back to article Adrift on a sea of data: Architecting for GDPR

I’ve spent many hundreds of hours listening to sales pitches from technology vendors but it’s only during the last year I’ve started to find them rather depressing. That’s been thanks to the arrival in 2018 of the European Union’s General Data Protection Regulation. For example, I was recently pitched to about one particular …

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  1. deadlockvictim

    Title: Architecting for GDPR

    "Architecting" is such a horrible word. Architects design. This is what they do. Journalists don't journalist, they report, write, investigate. Editors don't editor articles, they edit them and so on. I'm sure that dictionaries may list "architect" as a verb but they are just doing the English language a disservice.

    Down with this sort of thing!

    1. Spanker

      Re: Title: Architecting for GDPR

      I suppose judges don’t judge or prostitutes prostitute?

  2. fnusnu

    Encrypt your SAN?

    If someone carts off your SAN you probably have bigger things to worry about...

    1. Mike Timbers

      Re: Encrypt your SAN?

      In the days of Novell, I once had a client call me first thing to say his PC was saying "Server not found". "So I went to check on it, and I couldn't find it either", he said.

  3. Zippy's Sausage Factory

    Does anyone know what GDPR compliance looks like yet?

    Given that it's most likely that this legislation will have to be tested in the courts before most lawyers are 100% certain, I'm guessing no.

    1. Doctor Syntax Silver badge

      Re: Does anyone know what GDPR compliance looks like yet?

      Yes. It's doing things the way you should have been doing them all along.

    2. Hollerithevo

      Re: Does anyone know what GDPR compliance looks like yet?

      I'm having to put processes in place and I see it as a plan for regular scrubbing out at the back of cupboards ('whose data is this? It's got mold all over it and if nobody claims it I'm throwing it away') and politeness: 'Hi, we hold this info about you; are you still cool that we keep hold of it?'

      It's also like being a good date: be clean, be clear, and keep checking that she still likes it.

  4. Doctor Syntax Silver badge

    "By defining rigid data retention policies and destroying data when the policy says you should."

    Even before you get to data retention you should only collect the data you actually require. This may be rather less than manglement, particularly marketing, insist they want.

    In fact, a good place to start would be by taking away all marketing's toys: their PCs, mobiles, network shares or whatever and only give them back after auditing for PII that shouldn't be there. Also, take away their budget and only give it back to them as required for projects signed off by your data protection compliance officer. Because marketing's culture is almost certainly antithetical to that you're trying to build.

    1. Adam 52 Silver badge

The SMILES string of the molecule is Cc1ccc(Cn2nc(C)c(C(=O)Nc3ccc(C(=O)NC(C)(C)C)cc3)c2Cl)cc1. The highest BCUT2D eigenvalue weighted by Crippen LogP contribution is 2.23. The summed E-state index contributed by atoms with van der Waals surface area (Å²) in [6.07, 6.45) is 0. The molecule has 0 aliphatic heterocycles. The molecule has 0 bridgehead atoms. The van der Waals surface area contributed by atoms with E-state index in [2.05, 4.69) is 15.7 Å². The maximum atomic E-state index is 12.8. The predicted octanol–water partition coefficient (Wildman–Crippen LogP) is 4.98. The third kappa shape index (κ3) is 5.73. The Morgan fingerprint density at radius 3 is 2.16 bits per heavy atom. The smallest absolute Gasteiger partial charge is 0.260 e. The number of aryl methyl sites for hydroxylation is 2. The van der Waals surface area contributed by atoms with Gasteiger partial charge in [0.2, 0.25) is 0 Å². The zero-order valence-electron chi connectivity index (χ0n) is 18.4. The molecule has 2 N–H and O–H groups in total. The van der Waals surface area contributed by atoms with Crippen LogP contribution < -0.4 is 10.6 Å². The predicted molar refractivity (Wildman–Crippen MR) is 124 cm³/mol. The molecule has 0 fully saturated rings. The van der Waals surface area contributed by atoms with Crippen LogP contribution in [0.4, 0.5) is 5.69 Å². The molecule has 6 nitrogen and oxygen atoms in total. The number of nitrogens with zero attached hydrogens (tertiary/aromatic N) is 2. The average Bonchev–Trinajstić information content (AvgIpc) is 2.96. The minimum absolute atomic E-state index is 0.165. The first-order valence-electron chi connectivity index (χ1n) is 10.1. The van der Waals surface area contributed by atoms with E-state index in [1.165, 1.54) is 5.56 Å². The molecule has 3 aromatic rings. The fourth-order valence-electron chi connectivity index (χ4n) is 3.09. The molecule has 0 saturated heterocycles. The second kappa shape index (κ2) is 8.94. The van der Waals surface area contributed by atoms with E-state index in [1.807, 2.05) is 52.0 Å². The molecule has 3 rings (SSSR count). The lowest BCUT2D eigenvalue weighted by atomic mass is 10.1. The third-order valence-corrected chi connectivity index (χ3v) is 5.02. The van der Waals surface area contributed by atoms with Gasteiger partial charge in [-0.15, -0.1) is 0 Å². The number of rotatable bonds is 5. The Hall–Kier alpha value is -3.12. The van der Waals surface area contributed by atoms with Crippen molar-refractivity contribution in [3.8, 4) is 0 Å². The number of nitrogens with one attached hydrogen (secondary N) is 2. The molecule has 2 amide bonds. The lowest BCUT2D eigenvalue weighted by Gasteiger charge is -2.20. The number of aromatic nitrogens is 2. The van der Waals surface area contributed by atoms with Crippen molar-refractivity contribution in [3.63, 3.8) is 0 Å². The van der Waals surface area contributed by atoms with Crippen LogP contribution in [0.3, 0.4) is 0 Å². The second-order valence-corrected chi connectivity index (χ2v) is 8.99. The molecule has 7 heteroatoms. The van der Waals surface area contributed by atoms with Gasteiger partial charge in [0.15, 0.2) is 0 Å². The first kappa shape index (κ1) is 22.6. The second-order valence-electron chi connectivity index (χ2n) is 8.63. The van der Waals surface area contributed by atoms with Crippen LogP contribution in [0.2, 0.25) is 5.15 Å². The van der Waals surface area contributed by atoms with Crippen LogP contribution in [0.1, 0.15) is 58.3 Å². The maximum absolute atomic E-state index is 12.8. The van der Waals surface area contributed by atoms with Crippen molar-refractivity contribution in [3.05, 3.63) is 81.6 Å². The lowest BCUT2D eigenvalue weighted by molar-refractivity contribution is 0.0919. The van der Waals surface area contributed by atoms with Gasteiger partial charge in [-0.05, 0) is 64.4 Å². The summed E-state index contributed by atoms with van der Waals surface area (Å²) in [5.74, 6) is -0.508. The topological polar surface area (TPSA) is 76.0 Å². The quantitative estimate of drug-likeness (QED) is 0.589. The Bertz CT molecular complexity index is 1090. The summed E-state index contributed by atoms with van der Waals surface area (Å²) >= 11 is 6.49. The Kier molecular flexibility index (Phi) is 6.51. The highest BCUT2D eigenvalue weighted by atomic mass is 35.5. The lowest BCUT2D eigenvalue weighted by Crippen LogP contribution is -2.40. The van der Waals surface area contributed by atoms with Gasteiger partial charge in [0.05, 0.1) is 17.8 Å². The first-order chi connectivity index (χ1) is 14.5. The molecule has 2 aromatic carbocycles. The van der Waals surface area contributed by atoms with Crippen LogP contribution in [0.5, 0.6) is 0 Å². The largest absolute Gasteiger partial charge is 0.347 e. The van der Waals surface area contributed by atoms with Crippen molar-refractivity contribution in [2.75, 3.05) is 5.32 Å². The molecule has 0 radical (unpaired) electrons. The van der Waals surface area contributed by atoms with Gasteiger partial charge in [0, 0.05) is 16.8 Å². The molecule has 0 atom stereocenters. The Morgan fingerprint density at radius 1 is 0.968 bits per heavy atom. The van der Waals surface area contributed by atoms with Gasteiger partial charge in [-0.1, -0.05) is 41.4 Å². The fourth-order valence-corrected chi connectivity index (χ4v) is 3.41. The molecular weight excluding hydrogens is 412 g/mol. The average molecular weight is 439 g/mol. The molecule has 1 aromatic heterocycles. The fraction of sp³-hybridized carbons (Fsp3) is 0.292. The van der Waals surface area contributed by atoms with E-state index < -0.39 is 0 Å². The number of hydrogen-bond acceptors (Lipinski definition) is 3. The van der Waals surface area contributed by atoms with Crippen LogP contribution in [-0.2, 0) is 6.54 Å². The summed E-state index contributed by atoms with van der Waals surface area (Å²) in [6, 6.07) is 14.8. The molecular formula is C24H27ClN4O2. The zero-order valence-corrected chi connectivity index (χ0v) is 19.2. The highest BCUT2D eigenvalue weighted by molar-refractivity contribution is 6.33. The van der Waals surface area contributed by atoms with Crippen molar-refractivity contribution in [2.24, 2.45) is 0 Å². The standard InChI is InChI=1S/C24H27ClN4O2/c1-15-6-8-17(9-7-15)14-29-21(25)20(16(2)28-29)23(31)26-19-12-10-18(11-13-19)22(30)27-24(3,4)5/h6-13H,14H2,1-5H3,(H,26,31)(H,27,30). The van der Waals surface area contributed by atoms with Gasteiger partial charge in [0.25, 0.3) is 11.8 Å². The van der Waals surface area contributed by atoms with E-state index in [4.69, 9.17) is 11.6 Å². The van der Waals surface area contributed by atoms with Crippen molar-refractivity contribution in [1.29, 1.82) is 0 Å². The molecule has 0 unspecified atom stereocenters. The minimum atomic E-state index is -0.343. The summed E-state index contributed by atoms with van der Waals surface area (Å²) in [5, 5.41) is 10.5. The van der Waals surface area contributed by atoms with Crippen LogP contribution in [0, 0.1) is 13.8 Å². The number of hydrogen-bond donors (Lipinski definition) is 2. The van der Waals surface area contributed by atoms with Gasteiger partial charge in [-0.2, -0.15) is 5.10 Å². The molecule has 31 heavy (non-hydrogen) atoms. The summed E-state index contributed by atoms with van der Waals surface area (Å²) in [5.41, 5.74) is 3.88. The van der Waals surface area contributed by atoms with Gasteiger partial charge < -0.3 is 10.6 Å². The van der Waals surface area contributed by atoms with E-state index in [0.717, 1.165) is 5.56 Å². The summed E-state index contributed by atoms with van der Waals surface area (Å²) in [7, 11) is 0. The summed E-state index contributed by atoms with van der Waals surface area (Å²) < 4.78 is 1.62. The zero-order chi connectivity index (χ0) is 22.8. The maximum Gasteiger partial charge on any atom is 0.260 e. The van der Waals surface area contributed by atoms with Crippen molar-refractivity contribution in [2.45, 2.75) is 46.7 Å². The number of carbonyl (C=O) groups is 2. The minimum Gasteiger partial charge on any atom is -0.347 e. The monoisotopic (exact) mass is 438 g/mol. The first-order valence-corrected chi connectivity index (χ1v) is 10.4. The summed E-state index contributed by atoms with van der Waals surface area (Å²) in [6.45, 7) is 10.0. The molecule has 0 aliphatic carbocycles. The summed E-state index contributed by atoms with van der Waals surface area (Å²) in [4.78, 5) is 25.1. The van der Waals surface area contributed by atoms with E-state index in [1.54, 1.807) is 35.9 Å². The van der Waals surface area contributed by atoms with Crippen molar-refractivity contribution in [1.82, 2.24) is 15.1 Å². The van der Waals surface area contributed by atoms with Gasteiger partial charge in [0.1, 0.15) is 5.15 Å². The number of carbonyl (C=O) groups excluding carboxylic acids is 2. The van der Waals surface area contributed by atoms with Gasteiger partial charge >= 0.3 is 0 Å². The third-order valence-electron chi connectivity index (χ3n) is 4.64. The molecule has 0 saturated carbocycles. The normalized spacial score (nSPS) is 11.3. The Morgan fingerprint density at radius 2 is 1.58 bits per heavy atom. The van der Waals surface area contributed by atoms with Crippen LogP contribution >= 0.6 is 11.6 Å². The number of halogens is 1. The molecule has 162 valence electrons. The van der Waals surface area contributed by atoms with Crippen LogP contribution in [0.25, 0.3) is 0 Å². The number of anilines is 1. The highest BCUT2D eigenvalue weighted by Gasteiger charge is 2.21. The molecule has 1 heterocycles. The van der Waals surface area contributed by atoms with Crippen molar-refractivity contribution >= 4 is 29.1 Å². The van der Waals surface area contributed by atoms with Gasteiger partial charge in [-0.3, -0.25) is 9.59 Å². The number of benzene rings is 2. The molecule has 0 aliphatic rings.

That's one solution, and likely a highly effective one because once you've taken away your organisation's ability to sell it'll go bust quickly.

      Why do IT people seem to regard business as a war between IT and everyone else? What's wrong with working together?

      I had a highly productive meeting with one of our Marketing Directors yesterday. Her response was "we know we're not good, we'd like to change please help us, by the way here's a third party we use can you help us make them compliant too."

      1. DBJDBJ
        Happy

        Ah ...

        He has sold himself to you ....

    2. Hollerithevo

      Dr Syntax, I too am replying to say that Marketing are avid for information because information = leads = sales. I work closely with Marketing and Comms and they are expected to reach targets. What you need to give them is safe, easy ways for them to do what they need to do. I would rather my team didn't source their own suppliers, and so to stop every little vendor from getting hrough the door, I am proactive, I find out where the pain is or is likely to be, and I give them solutions that are fast and cheap and work. Because they are my customer. It's up to me to make things secure and to meet GDPR even when they can't be bothered. Otherwise it is like making your customers do one of those irritating captchas at the end of forms: you get them to do your anti-spam for you, because that's easier than ensuring the whole system is safe.

      Not that I don't think you are a wonderful person.

    3. Mockduncan

      Then marketing can't do its job, sales have no leads, your employer makes no money and your problem of driving GDPR compliance is over.

      Maybe the better approach is to recognise that Marketing is the engine of the business and the data compliance officer is a business support function - educate and work with Marketing to ensure they understand the regs and can continue to ensure that the business is successful so you have a job.

  5. Richard Parkin

    Liability not asset

    Only when people start to regard the personal data they hold as a liability and not an asset will security improve. And that means bigger fines for loss of data or prison.

    1. JerseyDaveC

      Re: Liability not asset

      That's an interesting way to put it. I say to people that they should assume they'll be hacked (e.g. by zero-day ransomware) and hence plan to mitigate the intrusion rather than just design a protection regime. Like the idea of considering PII as a liability in the same context.

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